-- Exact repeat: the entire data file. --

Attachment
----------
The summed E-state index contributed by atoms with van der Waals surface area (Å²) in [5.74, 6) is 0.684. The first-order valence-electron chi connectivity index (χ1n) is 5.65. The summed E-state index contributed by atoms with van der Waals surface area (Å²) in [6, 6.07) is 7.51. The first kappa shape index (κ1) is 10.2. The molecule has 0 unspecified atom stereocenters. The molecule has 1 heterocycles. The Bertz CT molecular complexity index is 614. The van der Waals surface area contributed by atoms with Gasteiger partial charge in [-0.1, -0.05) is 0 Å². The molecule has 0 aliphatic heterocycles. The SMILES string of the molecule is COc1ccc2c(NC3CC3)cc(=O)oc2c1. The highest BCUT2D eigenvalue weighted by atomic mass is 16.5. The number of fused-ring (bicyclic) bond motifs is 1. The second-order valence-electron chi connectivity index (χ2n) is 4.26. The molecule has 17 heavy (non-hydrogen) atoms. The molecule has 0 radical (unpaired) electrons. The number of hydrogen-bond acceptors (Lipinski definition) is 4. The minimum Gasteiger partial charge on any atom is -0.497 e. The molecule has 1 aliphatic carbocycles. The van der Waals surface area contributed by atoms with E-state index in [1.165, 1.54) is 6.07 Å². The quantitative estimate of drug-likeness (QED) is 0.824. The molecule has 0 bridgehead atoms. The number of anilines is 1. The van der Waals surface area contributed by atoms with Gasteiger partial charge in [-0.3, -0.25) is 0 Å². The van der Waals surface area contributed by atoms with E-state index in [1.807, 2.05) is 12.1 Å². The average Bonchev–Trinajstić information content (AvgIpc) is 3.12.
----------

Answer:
The summed E-state index contributed by atoms with van der Waals surface area (Å²) in [5.74, 6) is 0.684. The first-order valence-electron chi connectivity index (χ1n) is 5.65. The summed E-state index contributed by atoms with van der Waals surface area (Å²) in [6, 6.07) is 7.51. The first kappa shape index (κ1) is 10.2. The molecule has 0 unspecified atom stereocenters. The molecule has 1 heterocycles. The Bertz CT molecular complexity index is 614. The van der Waals surface area contributed by atoms with Gasteiger partial charge in [-0.1, -0.05) is 0 Å². The molecule has 0 aliphatic heterocycles. The SMILES string of the molecule is COc1ccc2c(NC3CC3)cc(=O)oc2c1. The highest BCUT2D eigenvalue weighted by atomic mass is 16.5. The number of fused-ring (bicyclic) bond motifs is 1. The second-order valence-electron chi connectivity index (χ2n) is 4.26. The molecule has 17 heavy (non-hydrogen) atoms. The molecule has 0 radical (unpaired) electrons. The number of hydrogen-bond acceptors (Lipinski definition) is 4. The minimum Gasteiger partial charge on any atom is -0.497 e. The molecule has 1 aliphatic carbocycles. The van der Waals surface area contributed by atoms with E-state index in [1.165, 1.54) is 6.07 Å². The quantitative estimate of drug-likeness (QED) is 0.824. The molecule has 0 bridgehead atoms. The number of anilines is 1. The van der Waals surface area contributed by atoms with Gasteiger partial charge in [-0.3, -0.25) is 0 Å². The van der Waals surface area contributed by atoms with E-state index in [1.807, 2.05) is 12.1 Å². The average Bonchev–Trinajstić information content (AvgIpc) is 3.12.